Barley Video Presentation
Cross-slot no-till drill
No-Till Drill Tour - Washington
Dickinson Variety Trial Information
ND Variety Trial Information
Automated Intensity & Diversity Worksheet
Assisting producers in evaluating and adjusting their cropping systems to maximize net returns from available resources is a responsibility of the extension agronomy program. Ryan Buetow, area extension specialist/cropping systems at the Dickinson Research Extension Center, along with cooperating county agents initiated a sunflower survey last fall to evaluate production practices for part of the National Sunflower Association survey. This particular program looked at rotation, planting population, major pests and diseases to evaluate what the major issues are in North Dakota sunflower production. The highest yield limiting factor of sunflower for ND in 2015 was disease.
In 2016 the DREC will have plots observing 6 row and 2 row heritage barley varieties that go back as far as the year 1929. On site as well as off station we will also have demonstrations observing how soybeans react to different populations and different nitrogen management strategies.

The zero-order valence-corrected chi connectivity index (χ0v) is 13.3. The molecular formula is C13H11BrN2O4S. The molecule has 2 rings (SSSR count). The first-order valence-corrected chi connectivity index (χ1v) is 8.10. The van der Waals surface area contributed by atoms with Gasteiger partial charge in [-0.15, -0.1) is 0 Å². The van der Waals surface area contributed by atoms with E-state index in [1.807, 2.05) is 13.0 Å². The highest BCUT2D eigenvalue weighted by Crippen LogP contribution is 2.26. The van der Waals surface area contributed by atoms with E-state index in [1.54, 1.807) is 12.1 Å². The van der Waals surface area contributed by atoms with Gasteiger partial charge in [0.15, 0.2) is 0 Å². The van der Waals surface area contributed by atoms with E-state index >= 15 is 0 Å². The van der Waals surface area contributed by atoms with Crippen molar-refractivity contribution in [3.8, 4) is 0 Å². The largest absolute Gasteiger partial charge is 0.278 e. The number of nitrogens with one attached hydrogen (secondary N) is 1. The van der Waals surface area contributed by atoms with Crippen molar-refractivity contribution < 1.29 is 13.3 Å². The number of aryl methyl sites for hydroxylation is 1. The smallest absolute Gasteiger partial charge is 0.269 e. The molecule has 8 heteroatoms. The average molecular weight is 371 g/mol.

Current extension research is being conducted with growers in the region looking at various ways to reduce soil salinity/sodicity issues as well as looking at the effects of fungicide, nitrogen fertilizer, and crop rotations on foliar diseases of wheat.
Crop rotation experiments have been conducted at the DREC in recent years. Thus far, these experiments have focused on the effects of cultural practices, tillage, and crop sequence on the yield of wheat. Results of these experiments contradict long-held beliefs of many growers in this region of the state, and suggest that the economics of crop production can be improved if certain practices are changed. Plans are to expand the crop rotation trials to include additional economic and soil quality impacts of contrasting crop sequences, beginning in 1999.
Direct support to agronomy programs is provided to county agents in a 13 county area. In addition to demonstrations, presentations have been made to producers and agribusiness field representatives at field days, county crop improvement meetings, county program planning meetings, workshops, and seminars.
For agronomy updates and pictures of the work being conducted at the DREC follow @drecagronomy on Twitter or drec_agronomy on Instagram.
Contact Ryan Buetow for more information on agronomy research at DREC.